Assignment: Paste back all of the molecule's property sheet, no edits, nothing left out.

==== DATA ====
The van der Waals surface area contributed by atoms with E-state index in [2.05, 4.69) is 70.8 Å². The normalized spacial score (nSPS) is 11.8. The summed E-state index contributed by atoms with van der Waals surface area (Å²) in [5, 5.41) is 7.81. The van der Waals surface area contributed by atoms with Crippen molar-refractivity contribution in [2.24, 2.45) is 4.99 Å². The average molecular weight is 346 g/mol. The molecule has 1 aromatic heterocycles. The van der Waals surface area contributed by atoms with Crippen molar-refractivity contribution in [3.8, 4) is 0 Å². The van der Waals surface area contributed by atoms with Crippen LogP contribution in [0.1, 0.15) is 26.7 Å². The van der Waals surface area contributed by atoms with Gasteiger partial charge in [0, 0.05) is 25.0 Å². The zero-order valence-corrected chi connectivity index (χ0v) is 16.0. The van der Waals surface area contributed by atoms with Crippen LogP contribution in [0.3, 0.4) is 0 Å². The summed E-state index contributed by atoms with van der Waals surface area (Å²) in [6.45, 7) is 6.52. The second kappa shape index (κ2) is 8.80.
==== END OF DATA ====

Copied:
The van der Waals surface area contributed by atoms with E-state index in [2.05, 4.69) is 70.8 Å². The normalized spacial score (nSPS) is 11.8. The summed E-state index contributed by atoms with van der Waals surface area (Å²) in [5, 5.41) is 7.81. The van der Waals surface area contributed by atoms with Crippen molar-refractivity contribution in [2.24, 2.45) is 4.99 Å². The average molecular weight is 346 g/mol. The molecule has 1 aromatic heterocycles. The van der Waals surface area contributed by atoms with Crippen molar-refractivity contribution in [3.8, 4) is 0 Å². The van der Waals surface area contributed by atoms with Crippen LogP contribution in [0.1, 0.15) is 26.7 Å². The van der Waals surface area contributed by atoms with Gasteiger partial charge in [0, 0.05) is 25.0 Å². The zero-order valence-corrected chi connectivity index (χ0v) is 16.0. The van der Waals surface area contributed by atoms with Crippen LogP contribution in [0.3, 0.4) is 0 Å². The summed E-state index contributed by atoms with van der Waals surface area (Å²) in [6.45, 7) is 6.52. The second kappa shape index (κ2) is 8.80.